For Immediate Release
Canine Rehabilitation Comes To Concord
Concord, NC – (February 18, 2013) Foster Animal Hospital has been providing Concord with superior veterinary care for over 50 years and is proud to announce certified canine rehabilitation is now available.
Dr. Steve Foster, son of founder Dr. Tom Foster and current co-owner of Foster Animal Hospital, recently became interested in Canine Rehabilitation at a continuing education lecture. “Canine Rehabilitation is very similar to physical therapy and reading about the successes with dogs, I became fully energized to be a part of this exciting new field. I wanted to bring this service to our hospital and our area,” states Dr. Steve Foster. In March 2012, Dr. Foster completed his required courses and completed an internship for certification.
What is Canine Rehab? Basically it is Canine physical therapy. However, physical therapy is a human term; therefore, the appropriate term in veterinary medicine is Canine Rehabilitation. Just as in physical therapy, Canine Rehab helps to restore appropriate functionality to our patients. Whether the issue is due to trauma, a surgical procedure such as anterior cruciate ligament repair, degenerative arthritis, obesity, a neurological issue such as intervertebral disc disease, or others, Canine Rehab can help restore functionality.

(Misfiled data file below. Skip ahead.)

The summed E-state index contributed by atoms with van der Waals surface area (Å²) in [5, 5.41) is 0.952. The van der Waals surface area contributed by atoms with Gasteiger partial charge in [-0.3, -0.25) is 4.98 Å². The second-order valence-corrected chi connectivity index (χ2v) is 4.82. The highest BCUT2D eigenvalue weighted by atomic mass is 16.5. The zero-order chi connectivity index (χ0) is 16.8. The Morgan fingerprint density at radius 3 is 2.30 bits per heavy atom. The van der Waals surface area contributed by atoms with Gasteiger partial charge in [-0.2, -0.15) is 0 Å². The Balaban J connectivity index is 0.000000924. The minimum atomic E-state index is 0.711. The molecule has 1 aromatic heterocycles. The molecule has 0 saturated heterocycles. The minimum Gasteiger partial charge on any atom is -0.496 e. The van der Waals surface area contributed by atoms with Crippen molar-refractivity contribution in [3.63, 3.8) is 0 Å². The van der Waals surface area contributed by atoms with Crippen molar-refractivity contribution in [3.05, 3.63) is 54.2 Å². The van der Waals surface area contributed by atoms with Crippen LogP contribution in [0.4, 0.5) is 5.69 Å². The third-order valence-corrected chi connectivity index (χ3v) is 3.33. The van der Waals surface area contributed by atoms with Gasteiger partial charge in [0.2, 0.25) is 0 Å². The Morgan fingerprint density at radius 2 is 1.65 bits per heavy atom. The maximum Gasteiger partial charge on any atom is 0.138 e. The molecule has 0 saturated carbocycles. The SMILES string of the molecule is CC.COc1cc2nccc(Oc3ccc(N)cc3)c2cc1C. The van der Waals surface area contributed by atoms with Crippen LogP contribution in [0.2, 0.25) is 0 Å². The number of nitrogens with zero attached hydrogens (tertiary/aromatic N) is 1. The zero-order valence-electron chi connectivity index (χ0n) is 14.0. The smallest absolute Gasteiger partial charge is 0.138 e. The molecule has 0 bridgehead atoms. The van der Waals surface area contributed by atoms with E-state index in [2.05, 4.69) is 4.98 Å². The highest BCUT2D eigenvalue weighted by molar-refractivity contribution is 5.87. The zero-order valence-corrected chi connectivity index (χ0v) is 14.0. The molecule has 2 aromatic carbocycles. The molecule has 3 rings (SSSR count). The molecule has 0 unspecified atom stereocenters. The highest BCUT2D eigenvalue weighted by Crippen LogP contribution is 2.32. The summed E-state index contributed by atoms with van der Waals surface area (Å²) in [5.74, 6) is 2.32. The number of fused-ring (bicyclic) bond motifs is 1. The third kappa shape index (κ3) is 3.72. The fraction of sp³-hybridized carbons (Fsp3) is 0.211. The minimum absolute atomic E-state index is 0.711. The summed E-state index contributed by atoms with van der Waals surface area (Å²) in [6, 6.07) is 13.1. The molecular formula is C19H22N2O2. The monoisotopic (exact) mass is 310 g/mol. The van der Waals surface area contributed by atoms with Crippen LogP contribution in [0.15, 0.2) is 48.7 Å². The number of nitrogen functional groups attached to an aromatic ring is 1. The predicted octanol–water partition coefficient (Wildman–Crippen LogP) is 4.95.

After six months of working with local pets and owners, Dr. Foster shared, “The results I have seen have been nothing short of amazing. Patients’ lives have been extended, patients’ quality of life has been markedly improved, and clients are ecstatic that their ‘babies’ are recovering from surgery faster and completely. Geriatric dogs are active and happy again and have a new lease on life. As a veterinary practitioner of almost 28 years, Canine Rehabilitation Therapy is one of the best career decisions I have made. Seeing my patients do so well is especially rewarding. All post-op dogs, neurological cases, and older patients should experience the wonderful benefits of Canine Rehabilitation Therapy.”
Foster Animal Hospital is launching Paws in Motion Canine Rehabilitation Center which will offer full therapy services custom to the pet’s individual needs. From laser to manual therapy, each case is unique. Dr. Foster evaluates each patient to customize a rehab plan in order to reach the owner’s goals for their pet. To find out more, please visit www.fosteranimalhosptial.com or the FAH blog at https://www.fosteranimalhospital.com/blog/
Foster Animal Hospital www.fosteranimalhospital.com
Foster Animal Hospital offers full-service veterinary care and pet services for dogs and cats. We are proud of our more than 50-year reputation in the community, along with our commitment to providing modern, up-to-date veterinary care. Our progressive methods and the latest thinking in pet care make us the #1 choice in Concord, North Carolina